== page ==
enough in its place, if carried out in accordance
with the laws of hygiene ; hut this is not
always the case. We have just received a
notice of the death of a friend, a beautiful am)
noble young lady. The cause was a cold caught
on her wedding tour. Such case are not rare:
but even when death does not result, injuries
which last for life may l received. It would
be far licttor to give up the wedding trip than
to injure the constitution by it. There is never
a time more unsuitcd to journeys than just
after marriage. The feelings are then at their
highest pitch, and they advertise the fact by
every look and movement, so that they are
recognized wherever they go as a newly married
couple. There ought to be reform in this
matter of wedding tours. Physiologist and
hygienists should set the example. Let them
be conducted strictly "in accordance with the
laws of hygiene, or given up altogether. It ia
aid that the daughter of Dr. Hammond,
recently married to an Italian marquis, has set
a good example in this respect. The father, an
emiuent physician, stamped the idea of a wed
ding journey an something larharous and uti
physiological, and bo, after the marriage, by
his advice, the couple were left m quiet at their
own home. If this is so it is an example well
worth imitating. At any rate, let no newly
married conple violate every physiological law
by a wedding journey that may injure the
health past allreeovery. IlrraM of lltalth.
TJDU. -Dr. Ixmly, of Philadelphia, at a
recent meeting of the Academy of Science, ex
hibited a specimen of tape-worm said to have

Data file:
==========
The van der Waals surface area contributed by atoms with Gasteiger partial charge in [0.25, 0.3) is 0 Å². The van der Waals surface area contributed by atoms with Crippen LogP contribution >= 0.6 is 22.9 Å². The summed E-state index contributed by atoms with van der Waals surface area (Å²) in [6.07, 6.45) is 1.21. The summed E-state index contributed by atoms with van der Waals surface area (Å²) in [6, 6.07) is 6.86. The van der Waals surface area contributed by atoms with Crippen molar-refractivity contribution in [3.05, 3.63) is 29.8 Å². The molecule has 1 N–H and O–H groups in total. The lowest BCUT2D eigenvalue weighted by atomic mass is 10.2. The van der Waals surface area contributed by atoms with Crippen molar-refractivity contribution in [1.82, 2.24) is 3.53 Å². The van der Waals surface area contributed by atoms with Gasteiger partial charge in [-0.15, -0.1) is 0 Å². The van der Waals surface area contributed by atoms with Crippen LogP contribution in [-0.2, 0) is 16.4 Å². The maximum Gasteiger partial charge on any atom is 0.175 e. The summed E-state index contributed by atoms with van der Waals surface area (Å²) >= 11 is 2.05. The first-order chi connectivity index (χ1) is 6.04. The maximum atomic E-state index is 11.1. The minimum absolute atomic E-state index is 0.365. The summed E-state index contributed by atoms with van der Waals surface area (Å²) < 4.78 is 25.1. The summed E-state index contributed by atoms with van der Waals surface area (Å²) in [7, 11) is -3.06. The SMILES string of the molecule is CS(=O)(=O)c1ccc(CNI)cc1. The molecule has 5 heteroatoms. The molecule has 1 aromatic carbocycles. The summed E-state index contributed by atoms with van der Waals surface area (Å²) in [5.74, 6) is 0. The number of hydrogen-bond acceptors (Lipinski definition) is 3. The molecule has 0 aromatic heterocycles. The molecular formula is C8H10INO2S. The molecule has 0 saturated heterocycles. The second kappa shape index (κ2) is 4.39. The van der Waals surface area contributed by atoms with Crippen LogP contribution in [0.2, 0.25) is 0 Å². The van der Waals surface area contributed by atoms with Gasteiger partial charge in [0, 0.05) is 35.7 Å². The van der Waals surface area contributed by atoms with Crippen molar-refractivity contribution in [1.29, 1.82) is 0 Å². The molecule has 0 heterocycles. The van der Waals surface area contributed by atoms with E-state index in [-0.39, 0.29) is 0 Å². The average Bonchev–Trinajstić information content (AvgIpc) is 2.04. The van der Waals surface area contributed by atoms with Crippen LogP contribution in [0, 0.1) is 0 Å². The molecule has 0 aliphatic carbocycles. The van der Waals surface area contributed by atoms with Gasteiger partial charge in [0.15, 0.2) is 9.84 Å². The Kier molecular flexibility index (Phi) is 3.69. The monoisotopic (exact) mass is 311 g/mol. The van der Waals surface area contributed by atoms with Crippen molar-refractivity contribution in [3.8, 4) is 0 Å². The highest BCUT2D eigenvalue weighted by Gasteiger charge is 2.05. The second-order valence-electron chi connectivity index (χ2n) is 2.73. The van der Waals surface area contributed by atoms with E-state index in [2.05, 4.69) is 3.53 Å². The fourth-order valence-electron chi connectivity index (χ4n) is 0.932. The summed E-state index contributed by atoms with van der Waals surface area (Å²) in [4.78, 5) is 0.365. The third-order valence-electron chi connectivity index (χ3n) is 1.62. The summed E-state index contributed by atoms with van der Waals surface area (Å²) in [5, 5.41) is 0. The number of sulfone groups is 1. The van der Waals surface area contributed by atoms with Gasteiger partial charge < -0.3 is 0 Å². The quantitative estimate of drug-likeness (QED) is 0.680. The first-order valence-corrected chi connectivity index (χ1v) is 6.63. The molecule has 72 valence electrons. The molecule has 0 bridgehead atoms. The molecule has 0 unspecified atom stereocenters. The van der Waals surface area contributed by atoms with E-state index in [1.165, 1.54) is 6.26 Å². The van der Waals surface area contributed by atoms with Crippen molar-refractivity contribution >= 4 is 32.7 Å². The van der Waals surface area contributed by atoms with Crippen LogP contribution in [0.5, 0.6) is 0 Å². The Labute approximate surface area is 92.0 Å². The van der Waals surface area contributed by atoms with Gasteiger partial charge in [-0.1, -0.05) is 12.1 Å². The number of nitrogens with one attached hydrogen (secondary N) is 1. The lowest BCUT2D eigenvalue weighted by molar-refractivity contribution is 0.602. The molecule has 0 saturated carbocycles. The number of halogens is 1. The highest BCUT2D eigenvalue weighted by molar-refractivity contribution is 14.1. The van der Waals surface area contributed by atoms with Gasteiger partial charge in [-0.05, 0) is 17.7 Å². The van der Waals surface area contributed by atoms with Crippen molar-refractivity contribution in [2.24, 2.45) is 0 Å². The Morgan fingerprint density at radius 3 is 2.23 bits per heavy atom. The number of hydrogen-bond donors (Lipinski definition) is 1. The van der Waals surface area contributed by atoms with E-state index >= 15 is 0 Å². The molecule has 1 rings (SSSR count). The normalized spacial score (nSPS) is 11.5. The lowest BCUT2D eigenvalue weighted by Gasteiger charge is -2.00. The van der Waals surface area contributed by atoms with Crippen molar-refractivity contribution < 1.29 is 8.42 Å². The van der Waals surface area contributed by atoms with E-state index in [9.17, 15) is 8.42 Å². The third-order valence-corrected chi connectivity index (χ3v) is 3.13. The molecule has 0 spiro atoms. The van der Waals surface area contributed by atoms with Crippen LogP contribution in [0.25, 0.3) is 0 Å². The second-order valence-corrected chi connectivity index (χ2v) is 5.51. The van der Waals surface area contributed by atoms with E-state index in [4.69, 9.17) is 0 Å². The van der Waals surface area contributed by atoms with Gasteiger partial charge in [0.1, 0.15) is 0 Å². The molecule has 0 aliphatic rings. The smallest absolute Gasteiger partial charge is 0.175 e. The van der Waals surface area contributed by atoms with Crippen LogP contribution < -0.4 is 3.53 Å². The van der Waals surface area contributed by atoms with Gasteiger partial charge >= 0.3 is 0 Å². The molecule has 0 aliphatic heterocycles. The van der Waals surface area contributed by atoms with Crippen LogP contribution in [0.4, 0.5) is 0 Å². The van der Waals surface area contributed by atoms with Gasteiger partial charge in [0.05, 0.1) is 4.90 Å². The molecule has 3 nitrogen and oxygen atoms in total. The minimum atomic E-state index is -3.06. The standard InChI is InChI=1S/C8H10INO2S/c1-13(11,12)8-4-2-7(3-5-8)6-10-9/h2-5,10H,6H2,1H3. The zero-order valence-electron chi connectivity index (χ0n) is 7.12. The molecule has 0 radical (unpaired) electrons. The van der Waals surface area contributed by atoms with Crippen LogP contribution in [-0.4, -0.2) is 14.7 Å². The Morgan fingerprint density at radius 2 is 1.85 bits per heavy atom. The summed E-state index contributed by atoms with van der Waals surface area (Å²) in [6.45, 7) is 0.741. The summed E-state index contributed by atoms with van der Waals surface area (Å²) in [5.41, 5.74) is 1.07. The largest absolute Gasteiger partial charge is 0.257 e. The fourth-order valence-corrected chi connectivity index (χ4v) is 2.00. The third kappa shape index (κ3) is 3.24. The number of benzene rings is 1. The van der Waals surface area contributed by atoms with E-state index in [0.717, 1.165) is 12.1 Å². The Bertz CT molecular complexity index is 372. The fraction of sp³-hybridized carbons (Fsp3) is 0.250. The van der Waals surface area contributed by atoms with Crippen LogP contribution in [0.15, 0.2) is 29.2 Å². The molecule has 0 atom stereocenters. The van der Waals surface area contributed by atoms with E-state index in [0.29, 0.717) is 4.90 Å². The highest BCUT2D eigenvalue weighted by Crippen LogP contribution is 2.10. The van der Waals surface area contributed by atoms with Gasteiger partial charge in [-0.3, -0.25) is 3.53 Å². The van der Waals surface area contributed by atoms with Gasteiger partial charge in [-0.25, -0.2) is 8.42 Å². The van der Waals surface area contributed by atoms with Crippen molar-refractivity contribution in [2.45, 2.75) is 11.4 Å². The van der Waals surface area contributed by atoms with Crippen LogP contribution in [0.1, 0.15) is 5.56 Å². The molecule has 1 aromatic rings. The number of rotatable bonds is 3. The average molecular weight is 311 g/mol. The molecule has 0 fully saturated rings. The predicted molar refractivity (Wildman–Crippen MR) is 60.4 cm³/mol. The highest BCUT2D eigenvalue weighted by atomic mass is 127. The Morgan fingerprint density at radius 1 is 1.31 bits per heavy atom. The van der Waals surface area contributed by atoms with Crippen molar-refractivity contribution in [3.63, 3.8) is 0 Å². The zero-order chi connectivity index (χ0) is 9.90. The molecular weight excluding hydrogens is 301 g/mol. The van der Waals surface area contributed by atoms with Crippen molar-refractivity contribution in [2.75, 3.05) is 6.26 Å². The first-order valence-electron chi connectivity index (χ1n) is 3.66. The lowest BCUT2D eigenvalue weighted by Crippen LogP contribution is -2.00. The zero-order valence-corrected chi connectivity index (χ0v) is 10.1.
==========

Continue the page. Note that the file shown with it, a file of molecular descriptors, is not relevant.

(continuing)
teen taken from the inside of a large encumber.
This was the tint time he hail heard of one of
theae worms having been found in a vegetable.
The specimen has all the characteristica of a
taps-worni, but belongs ,q i mnm ly to an un
known iptcica.
Now that the lines of progress on the Sand
wich islands are drawing them nearer to us in
trade and international comity, it is interesting
to take a look occasionally at their life, at their
industries and their amusements. They had
last month a sort of national holiday which they
call "Kamehamehft day," and they had differ
ways of celebrating it. The sports were chiefly
athletic, and in this way we must own were
vastly superior to Borne of the insane customs
we Americans have of observing our holidays.
The Hawaiian Ocuette sayst "The sports were
altogether native, and illustrated in a striking
manner to the observation of foreigners, the
ancient skill and prowess of Hawaiians."
Kamehameha day was celebrated on the 1 th
of J line last. Among the sjiorts were swim-
V.'!"' fwkS i''u mljina end sun riding.
We select the last for illustration on this page,
as it is something which does not come within
the list of our sports in the way the Saud
wich Islanders practice it. The Qaxttte
gives the following spirited description: "The
surf riding, the pre-eminent Hawaiian sort,
attracted an earnest attention, as the dignifled
Governor Moehonua had his chair planted, like
King Canute, in order to observe more closely
by the sea marge, where the far-lapping tide
came to wet his feet. I'oepoe, the champion
surc rider of Hawaii, took part in this contest,
and there was a murmur among the spectators
as this splendid athlete appeared on the beach
with his lioard that the judge of the games
might as well give him the prize at once. Hut
there was another, and very special mat
ter of interest in this contest; a woman was
to contend with men in this daring ami
dangerous pastime. Though past her vouth,
yet this woman was of comely form, "which
was but slightly concealed by the scant pa n.
Her Ion;: flowing hair, and well rounded limbs
glisteneu pleasingly through the green translu
cent white-crested combers, through which she
"Top-dust" can be washed off without great
labor. Have the water only moderately warm,
especially when the Boot is of soft wood,
because hot water sinks in so rapidly, anil occu
pies so much more time in drying, than cool
water upon wood. Drain the mop pretty well
before putting it upon the floor, thus wetting
the floor but little. The object is to wijie up
mm HHVI M MIlMUUgUl US pOSSIOie, HUSlUg it Otl
from the mop into the water, and changing the